Help with RPG II Programs
November 1, 2002 Timothy Prickett Morgan
I know you and the other Guild Companies editors cover a lot of the new stuff in Midrange Guru, so you may not want to address my problem. I have never even seen a System/36, yet I have to maintain some old S/36 code. I am getting the hang of OCL, but trying to work with RPG II after years of RPG III and RPG IV is driving me nuts. The worst part of it is trying to keep up with so many indicators. Do you have any sage advice for me?
My earliest production code was RPG II, and going back to work on that stuff is challenging, to say the least. I often rewrite parts of a program just to be able to understand it. Here are some ways I get rid of indicators.
My favorite technique is to replace indicators with fields. In RPG III and IV, you can test an indicator using the *IN syntax. I do something similar in RPG II. I create one-byte fields of the form #INxx and load them with a 0 or 1, depending on the setting of an indicator:
*. 1 ...+... 2 ...+... 3 ...+... 4 ...+... 5 ...+... 6 ...+... 7 * Original code C N25 MOVE *BLANK LOC C N25 Z-ADD0 P7 C N25 MOVE *BLANK BPART 4 C N25 EXCPTADDIT * Modified code C MOVE '0' #IN25 1 C 25 MOVE '1' #IN25 C #IN25 IFEQ '0' C MOVE *BLANK LOC C Z-ADD0 P7 C MOVE *BLANK BPART 4 C EXCPTADDIT C END
Be careful when using this technique. Be sure that nothing in the conditioned calculations changes the conditioning indicator. The modified code in the following example is not equivalent to the original code, because the ADJUST subroutine modifies indicator 25:
*. 1 ...+... 2 ...+... 3 ...+... 4 ...+... 5 ...+... 6 ...+... 7 * Original code C N25 MOVE *BLANK LOC C N25 EXSR ADJUST C N25 MOVE *BLANK BPART 4 C N25 EXCPTADDIT C** C ADJUST BEGSR C* C LOC COMP 'X' 25 * Modified code C MOVE '0' #IN25 1 C 25 MOVE '1' #IN25 C #IN25 IFEQ '0' C MOVE *BLANK LOC C EXSR ADJUST C MOVE *BLANK BPART 4 C EXCPTADDIT C END C** C ADJUST BEGSR C* C LOC COMP 'X' 25 C*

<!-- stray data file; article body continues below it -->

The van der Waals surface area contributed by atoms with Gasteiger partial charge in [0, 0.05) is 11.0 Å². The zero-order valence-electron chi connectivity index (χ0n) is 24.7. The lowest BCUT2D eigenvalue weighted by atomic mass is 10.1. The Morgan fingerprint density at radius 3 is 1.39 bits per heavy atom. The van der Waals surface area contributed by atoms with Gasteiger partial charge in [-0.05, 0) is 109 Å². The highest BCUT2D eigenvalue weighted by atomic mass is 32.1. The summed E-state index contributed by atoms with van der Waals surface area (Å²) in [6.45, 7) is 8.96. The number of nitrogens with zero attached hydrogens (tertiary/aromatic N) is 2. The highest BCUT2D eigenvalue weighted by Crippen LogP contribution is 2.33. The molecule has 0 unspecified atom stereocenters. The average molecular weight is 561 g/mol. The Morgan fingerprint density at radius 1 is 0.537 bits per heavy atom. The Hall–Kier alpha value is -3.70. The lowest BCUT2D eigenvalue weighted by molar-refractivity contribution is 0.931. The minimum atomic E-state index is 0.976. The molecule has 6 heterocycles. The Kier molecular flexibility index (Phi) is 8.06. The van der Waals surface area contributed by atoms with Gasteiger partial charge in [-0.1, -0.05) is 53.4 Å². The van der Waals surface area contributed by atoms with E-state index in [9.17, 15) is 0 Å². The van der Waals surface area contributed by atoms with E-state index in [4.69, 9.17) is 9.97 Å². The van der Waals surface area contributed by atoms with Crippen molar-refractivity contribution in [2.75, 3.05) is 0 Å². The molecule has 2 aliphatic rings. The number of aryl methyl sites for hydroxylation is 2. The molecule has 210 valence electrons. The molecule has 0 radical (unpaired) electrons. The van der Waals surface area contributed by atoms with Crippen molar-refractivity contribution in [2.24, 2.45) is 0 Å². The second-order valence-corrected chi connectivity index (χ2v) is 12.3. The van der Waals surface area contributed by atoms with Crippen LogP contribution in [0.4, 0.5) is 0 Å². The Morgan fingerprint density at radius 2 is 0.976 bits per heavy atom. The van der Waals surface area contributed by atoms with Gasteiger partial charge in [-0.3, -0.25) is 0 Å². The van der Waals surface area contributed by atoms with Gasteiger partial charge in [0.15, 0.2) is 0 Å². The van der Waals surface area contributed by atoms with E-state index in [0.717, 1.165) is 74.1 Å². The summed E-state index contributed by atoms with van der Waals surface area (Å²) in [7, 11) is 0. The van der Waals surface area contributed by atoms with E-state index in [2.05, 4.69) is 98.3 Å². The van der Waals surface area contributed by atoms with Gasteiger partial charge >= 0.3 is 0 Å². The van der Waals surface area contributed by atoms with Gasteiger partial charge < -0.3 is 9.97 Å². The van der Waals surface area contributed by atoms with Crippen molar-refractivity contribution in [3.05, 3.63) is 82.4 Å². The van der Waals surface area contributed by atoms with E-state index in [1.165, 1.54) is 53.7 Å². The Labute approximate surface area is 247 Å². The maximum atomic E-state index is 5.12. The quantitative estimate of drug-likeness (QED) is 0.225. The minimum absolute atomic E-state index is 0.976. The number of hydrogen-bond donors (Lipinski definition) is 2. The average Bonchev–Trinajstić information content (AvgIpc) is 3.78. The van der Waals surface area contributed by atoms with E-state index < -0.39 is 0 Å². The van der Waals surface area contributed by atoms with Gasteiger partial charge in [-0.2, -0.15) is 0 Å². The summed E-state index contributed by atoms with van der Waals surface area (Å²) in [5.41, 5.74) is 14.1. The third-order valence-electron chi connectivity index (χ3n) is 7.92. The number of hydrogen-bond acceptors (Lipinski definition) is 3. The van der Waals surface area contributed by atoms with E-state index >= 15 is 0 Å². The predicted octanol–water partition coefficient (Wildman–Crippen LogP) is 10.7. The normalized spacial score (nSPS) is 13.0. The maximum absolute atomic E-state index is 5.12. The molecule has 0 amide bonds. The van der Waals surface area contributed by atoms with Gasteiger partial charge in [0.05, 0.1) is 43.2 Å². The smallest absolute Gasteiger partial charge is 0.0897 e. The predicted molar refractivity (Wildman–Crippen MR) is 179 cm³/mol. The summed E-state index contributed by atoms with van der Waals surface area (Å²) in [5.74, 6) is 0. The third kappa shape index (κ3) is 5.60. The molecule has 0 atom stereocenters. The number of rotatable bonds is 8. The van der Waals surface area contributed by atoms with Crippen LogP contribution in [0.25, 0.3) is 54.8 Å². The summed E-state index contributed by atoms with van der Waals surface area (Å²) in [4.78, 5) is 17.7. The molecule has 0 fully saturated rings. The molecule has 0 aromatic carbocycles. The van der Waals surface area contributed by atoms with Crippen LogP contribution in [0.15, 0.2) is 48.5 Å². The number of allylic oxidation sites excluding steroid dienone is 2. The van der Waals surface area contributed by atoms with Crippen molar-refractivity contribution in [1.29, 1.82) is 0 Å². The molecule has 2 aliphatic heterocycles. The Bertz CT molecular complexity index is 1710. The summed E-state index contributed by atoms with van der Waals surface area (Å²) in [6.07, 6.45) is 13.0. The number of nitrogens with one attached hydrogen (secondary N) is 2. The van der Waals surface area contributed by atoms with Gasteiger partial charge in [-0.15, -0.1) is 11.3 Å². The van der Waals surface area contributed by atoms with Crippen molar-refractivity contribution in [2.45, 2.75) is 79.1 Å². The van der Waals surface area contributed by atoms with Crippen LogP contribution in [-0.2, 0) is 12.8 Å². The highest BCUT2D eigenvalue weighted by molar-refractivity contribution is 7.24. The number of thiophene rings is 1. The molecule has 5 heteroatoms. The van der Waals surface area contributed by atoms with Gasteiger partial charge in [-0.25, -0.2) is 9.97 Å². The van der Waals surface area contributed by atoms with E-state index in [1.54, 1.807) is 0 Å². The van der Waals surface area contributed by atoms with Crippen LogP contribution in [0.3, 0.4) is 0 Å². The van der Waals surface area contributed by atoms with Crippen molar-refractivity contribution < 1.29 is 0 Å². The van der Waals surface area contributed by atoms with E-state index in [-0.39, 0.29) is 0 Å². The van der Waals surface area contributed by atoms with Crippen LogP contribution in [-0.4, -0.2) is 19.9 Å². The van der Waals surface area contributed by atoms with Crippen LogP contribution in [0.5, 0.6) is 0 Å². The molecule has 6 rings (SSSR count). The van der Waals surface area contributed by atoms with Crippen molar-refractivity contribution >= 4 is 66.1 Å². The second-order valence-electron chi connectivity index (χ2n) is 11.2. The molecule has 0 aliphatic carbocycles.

A second technique that I have found helpful is to get rid of field indicators in input specs. It is usually not hard to replace these indicators with equivalent calculation specs:
* Original code *. 1 ...+... 2 ...+... 3 ...+... 4 ...+... 5 ...+... 6 ...+... 7 IVENMST NS 45 1 CA I 1 1 STATUS I 2 30CONUI I P 4 60VENDIN I 7 31 NAMEI I 32 56 ADD1I I 57 81 ADD2I 10 I 82 93 CITYI I 94 95 STATI I P 96 1000ZIPCI C 45 10 MOVE 2 CLASS * Modified code IVENMST NS 45 1 CA I 1 1 STATUS I 2 30CONUI I P 4 60VENDIN I 7 31 NAMEI I 32 56 ADD1I I 57 81 ADD2I I 82 93 CITYI I 94 95 STATI I P 96 1000ZIPCI C STATUS IFEQ 'A' C ADD2I IFEQ *BLANKS C MOVE 2 CLASS
Here’s a third technique that I have used a lot: Eliminate indicators from output specs. A left-handed output spec can often be changed to exception output. A right-handed output spec can often be changed to an unconditioned field that can be loaded in calculations:
* Original code OOUT D 1 01 O BPART 24 O 25 27 '**' * Modified code C EDI IFEQ 'Y' C MOVE '**' STAT2 2 C ELSE C MOVE *BLANKS STAT2 C END OOUT D 1 01 O BPART 24 O STAT2 27
As you work on the program, review the cross-reference list on the compiler listings. It will show you where an indicator is used and whether the indicator is modified or just referenced. Don’t be surprised to find indicators that are modified but never referenced. These can usually be removed. (However, don’t remove indicators U1 through U8 because they can be set and tested outside the program.) Look for indicators that are used on one line and referenced only on the following line. These can be replaced with IFs.
I don’t need to tell you to be sure not to change the logic of the program. If you are careful, you should be able clean up the program while preserving the business logic.
I have done a lot of this type of work, and in many cases, have been able to convert an old program to a native RPG III program after a good cleaning.
I am amazed that there is still so much S/36 code running rock-solid, day-in and day-out (unlike a lot of modern software, including PC operating systems). Reliable and effective software is hard to come by. Keep improving that old code.
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